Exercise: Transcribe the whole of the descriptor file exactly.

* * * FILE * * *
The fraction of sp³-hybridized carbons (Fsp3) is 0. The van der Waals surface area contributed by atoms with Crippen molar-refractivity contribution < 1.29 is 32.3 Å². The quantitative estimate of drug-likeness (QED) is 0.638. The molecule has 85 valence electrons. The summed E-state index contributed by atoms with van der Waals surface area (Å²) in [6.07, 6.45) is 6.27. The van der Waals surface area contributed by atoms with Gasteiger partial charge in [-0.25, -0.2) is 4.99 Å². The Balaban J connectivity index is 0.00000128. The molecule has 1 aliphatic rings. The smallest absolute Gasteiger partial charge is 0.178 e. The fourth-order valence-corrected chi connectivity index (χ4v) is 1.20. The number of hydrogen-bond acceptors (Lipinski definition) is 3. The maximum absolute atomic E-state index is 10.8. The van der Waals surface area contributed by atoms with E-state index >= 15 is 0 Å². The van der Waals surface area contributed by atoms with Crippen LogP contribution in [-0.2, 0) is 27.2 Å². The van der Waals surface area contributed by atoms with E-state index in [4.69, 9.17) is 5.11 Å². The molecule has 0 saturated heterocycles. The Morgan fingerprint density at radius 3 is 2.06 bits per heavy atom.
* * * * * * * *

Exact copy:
The fraction of sp³-hybridized carbons (Fsp3) is 0. The van der Waals surface area contributed by atoms with Crippen molar-refractivity contribution < 1.29 is 32.3 Å². The quantitative estimate of drug-likeness (QED) is 0.638. The molecule has 85 valence electrons. The summed E-state index contributed by atoms with van der Waals surface area (Å²) in [6.07, 6.45) is 6.27. The van der Waals surface area contributed by atoms with Gasteiger partial charge in [-0.25, -0.2) is 4.99 Å². The Balaban J connectivity index is 0.00000128. The molecule has 1 aliphatic rings. The smallest absolute Gasteiger partial charge is 0.178 e. The fourth-order valence-corrected chi connectivity index (χ4v) is 1.20. The number of hydrogen-bond acceptors (Lipinski definition) is 3. The maximum absolute atomic E-state index is 10.8. The van der Waals surface area contributed by atoms with E-state index >= 15 is 0 Å². The van der Waals surface area contributed by atoms with Crippen LogP contribution in [-0.2, 0) is 27.2 Å². The van der Waals surface area contributed by atoms with E-state index in [4.69, 9.17) is 5.11 Å². The molecule has 0 saturated heterocycles. The Morgan fingerprint density at radius 3 is 2.06 bits per heavy atom.